On Mon, 2022-08-01 at 19:30 +0200, Alexander Kanavin wrote:
On Mon, 1 Aug 2022 at 13:22, Ross Burton <Ross.Burton@...> wrote:
Would this be something done in oe-core, or something that distrosI think this could work the following way:
(such as Poky) can opt in to? We don’t want to start warning when
oe-core is EOL if the user is using a commercial Yocto release
which still has support for many years.
Would this be done with a variable (be it a EOL date, or a marker)
in the git repository itself, or something that if fetched
periodically? A variable in the git repository would need to be
kept up to date, and there’s potentially a significant delay
between a change landing in oe-core and reaching a user (oe-core
release -> OSV release -> BSP release) which could result in
inappropriate warnings. The same information being online and
fetched on builds would solve that problem but instead add phone-
home issues and the usual network complications (caching, no-
network use cases, etc).
Whilst we can see that there are definite value propositions in
alerting users that a release is approaching EOL, there are
considerable complications to be thought though.
- EOL date defined in a variable in meta/conf/distro/end-of-life.inc,
for stable branches only, and with ?=, so it can be easily overriden
by commercial distros or users who know what they are doing.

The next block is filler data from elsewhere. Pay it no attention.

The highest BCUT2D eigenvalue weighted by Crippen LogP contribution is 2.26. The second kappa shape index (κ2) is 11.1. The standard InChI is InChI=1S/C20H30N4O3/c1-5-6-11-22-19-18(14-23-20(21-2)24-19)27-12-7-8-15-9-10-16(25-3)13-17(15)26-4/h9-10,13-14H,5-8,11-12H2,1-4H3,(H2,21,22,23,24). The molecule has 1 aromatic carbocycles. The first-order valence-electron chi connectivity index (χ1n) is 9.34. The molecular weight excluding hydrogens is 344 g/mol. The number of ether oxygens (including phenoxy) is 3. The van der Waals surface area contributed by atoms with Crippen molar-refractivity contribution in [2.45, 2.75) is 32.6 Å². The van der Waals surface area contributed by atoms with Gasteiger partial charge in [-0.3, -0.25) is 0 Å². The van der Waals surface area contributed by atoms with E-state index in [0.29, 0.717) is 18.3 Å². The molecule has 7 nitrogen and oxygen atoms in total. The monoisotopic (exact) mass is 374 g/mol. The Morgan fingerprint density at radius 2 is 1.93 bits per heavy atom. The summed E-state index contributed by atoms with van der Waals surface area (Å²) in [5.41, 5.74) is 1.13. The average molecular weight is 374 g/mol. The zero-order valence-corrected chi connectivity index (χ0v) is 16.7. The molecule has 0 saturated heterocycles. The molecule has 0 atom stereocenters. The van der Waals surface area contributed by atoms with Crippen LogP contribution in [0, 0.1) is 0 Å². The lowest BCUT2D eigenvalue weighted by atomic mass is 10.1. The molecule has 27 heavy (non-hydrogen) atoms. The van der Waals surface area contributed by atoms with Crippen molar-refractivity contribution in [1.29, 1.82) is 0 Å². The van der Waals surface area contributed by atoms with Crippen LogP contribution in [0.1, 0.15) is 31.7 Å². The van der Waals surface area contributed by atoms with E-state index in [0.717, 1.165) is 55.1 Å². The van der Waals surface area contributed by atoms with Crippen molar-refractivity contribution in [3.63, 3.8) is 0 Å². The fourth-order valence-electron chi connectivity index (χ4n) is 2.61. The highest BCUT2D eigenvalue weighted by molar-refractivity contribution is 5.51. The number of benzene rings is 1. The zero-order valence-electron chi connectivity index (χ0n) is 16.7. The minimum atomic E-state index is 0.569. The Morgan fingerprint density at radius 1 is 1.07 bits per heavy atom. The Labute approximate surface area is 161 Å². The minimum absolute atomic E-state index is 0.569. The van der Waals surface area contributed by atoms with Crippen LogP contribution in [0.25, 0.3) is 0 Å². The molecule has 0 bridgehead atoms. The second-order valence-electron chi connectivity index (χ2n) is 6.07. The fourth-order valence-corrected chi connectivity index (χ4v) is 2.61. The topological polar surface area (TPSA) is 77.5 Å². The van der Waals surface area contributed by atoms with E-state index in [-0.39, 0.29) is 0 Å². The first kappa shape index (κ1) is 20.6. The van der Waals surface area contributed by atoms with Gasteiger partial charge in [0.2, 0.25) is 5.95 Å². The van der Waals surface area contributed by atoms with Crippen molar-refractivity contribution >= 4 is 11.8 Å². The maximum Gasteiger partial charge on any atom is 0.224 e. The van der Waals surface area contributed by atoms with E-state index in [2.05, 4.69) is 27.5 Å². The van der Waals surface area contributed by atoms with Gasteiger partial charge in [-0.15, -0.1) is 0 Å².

- if the EOL date is less than (say) 1 month away, bitbake prints a
note. If the EOL date is in the past, it becomes a warning.
- the note or the warning uses guarded language ('may', 'possibly',
etc.) and points to the Releases wiki page and LTS policy pages
Any particular problems with this approach?
Taking something like Dunfell where it was originally for two years,
then was extended you could end up with the date not agreeing with the
reality in some checkouts if they weren't updated. There is an issue if
a user isn't updating but even so it isn't great for the project.
There is also a concern that OSVs may forget to override it (or just
not realise they needed to) and the "fires" that would start when the
behaviour of a product changed like this showing warnings to the user
would be significant.
I do feel that whilst well intentioned, there are too many ways it can
go wrong in ways that will cause bad feelings towards the project.